Planet of the Sharks (2016)

Rating: D

Dir: Mark Atkins
Star: Brandon Auret, Stephanie Beran, Lindsay Sullivan, Lauren Joseph

In the future, glacial melting has covered 98% of earth’s landmass.” Not the best of starts to your film’s synopsis, when it contains a large scientific whopper. Truth is, if every bit of glacier and ice-cap turned to water, sea-level would rise by less then 300 feet. Not that this wouldn’t case issues, naturally – just that, here’s what North America would look like if that happened. Sucks to be in Florida, to be sure. Arizona? Not so much. It’s odd, because other stuff here is relatively on point. One of the big plot elements is the use of a HAARP cannon to stimulate the atmosphere and, in here, trigger a volcanic eruption. This is actually a thing. There’s a government facility in Alaska that does this, which has been linked by some to areas such as weather modification and earthquakes. Surprised to see it showing up in a SyFy original movie. Maybe it’s the government’s way of getting nobody to take the idea seriously…

Anyway, in this fictitious future, global warming has sunk humanity, save a few hardy survivors, eking out a precarious existence in floating communities. There’s an effort to reverse the trend, under Dr. Shaw (Sullivan), using a rocket to send a “CO2 scrubber” into the upper atmosphere and a narrow window for launch is approaching. Unfortunately, the local sharks are being mind-controlled by a gigantic mama shark, who appears to have a grudge against humanity, and the hordes are gnawing their way through everything in their path, up to and potentially including the rocket launch-site. Perhaps they can be lured to a dormant underwater volcanic caldera, which can be triggered using their HAARP gun, to wipe the fish out? Just throwing that out there.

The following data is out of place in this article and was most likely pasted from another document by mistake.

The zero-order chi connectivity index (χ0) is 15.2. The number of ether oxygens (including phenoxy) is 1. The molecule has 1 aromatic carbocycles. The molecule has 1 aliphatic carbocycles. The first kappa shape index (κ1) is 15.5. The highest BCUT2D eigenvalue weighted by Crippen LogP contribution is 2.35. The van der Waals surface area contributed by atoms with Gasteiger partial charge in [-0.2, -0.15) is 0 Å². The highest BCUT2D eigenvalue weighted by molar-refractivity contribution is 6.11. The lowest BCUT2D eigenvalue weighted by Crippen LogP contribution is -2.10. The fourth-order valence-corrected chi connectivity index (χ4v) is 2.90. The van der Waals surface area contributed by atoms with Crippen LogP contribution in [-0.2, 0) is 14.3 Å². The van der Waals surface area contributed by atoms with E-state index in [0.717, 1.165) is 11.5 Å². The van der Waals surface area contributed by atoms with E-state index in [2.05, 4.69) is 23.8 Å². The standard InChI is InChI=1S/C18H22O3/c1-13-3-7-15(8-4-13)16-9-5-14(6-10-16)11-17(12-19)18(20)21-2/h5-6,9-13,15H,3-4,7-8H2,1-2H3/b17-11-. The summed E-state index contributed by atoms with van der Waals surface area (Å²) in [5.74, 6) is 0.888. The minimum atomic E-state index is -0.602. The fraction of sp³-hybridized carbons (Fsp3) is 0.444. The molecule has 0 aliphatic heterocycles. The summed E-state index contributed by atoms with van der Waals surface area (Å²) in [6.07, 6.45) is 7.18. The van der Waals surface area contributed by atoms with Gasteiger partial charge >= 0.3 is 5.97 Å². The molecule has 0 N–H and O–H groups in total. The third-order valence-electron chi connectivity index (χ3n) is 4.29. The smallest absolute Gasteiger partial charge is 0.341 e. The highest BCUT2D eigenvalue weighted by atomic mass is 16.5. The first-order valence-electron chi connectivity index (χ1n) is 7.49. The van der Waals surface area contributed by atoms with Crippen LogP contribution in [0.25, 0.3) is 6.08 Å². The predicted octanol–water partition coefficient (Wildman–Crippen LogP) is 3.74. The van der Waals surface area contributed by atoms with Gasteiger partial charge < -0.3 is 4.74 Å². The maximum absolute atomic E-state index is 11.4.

Mostly Waterworld with sharks, there are elements of Mad Max: Beyond Thunderdome and Day of the Dead in the early going. This is a post-apocalyptic world, which scientists are trying desperately to fix – but other survivors might be the biggest threat, rather than the external problem. There’s also a kid survivor, who does nothing of note, and a Tina Turner wanna-be in charge of a tribe of bandits. She speaks with a distractingly strange accent that seems to be aiming for N’orleans, yet should have made a left turn at Albuquerque.

Still, if they’d kept going down those routes, this might have been more interesting. Just as zombies were tangential to what made Zombieland work, so this could have been a shark movie about more than sharks. Unfortunately, any such lofty ambitions are abandoned at about the one-third point, and we’re left with a largely predictable procession of people and sharks towards the launch-site. Though I did like the way they used the giant shark to power the facility, after firing the HAARP cannon knocked out all their electronics, due to the resulting electromagnetic pulse. Or maybe I dreamed that. Not sure. It is comforting to realize that, after the coming apocalypse, while fresh water and dry land may be hard to come by, there will be no apparent shortage of parasailing equipment.

Best death: Actually, it’s a non-death. Parasailing in a shark movie seems perilously close to wearing a red shirt in Star Trek. Yet, miraculously, the participant here actually survives with their limbs intact. That was unexpected.